It is said to be the most photographed building in Alaska, the Arctic Brotherhood Hall in Skagway. In August 1899, prospectors arrived here, heading for the gold fields of the Klondike. In the building she founds a club, AB - Arctic Brotherhood. It started with 11 members and soon grew to 300. Over time, the Brotherhood spread to other mines and reached at the beginning of the 20th century about 10,000 members. You can already speak of a guild of gold miners. Its symbol, a golden pan and nuggets, is located at the top of the gable. The facade consists of almost 9,000 driftwood sticks. When a restoration was necessary in 2004, at least 60% could be used again. The Brotherhood existed until the 1920s, with membership restricted to white men over 18 years old living in the far north: Alaska, the Yukon Territory, the Northwest Territory or British Columbia north of parallel 54 degrees. However, US Presidents Warren Harding, Teddy Roosevelt and William McKinley were all honorary members, as was King Edward VII of England.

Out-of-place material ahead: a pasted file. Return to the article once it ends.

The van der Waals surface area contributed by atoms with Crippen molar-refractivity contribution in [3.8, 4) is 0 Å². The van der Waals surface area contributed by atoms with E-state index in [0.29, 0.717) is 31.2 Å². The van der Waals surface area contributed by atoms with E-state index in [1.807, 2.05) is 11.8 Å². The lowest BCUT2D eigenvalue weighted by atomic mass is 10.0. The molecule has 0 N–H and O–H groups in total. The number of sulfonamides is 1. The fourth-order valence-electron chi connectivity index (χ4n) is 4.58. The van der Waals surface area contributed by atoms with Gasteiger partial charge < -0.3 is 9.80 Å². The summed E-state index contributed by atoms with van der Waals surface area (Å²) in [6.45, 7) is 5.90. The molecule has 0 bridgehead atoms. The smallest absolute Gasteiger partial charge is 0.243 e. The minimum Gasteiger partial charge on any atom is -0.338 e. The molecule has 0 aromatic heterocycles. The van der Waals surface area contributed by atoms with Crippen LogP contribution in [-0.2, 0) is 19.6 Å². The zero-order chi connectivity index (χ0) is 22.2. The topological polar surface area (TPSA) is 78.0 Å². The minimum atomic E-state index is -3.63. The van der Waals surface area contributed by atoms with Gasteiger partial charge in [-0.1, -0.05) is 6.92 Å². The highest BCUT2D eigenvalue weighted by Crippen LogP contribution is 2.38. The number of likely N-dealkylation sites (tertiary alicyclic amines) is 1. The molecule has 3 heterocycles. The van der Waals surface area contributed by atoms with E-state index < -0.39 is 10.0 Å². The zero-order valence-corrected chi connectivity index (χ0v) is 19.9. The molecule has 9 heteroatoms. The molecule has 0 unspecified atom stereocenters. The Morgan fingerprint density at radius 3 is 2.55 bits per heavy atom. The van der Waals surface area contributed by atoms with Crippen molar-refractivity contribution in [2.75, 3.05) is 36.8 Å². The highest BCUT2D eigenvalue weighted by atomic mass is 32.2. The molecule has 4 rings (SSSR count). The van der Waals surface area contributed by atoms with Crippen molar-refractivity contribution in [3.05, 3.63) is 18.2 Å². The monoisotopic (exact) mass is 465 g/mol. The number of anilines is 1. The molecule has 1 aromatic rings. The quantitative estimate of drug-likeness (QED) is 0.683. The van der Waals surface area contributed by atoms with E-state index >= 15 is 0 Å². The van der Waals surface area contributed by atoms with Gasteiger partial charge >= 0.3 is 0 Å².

The building currently houses the visitor information center of the Skagway Convention & Visitors Bureau.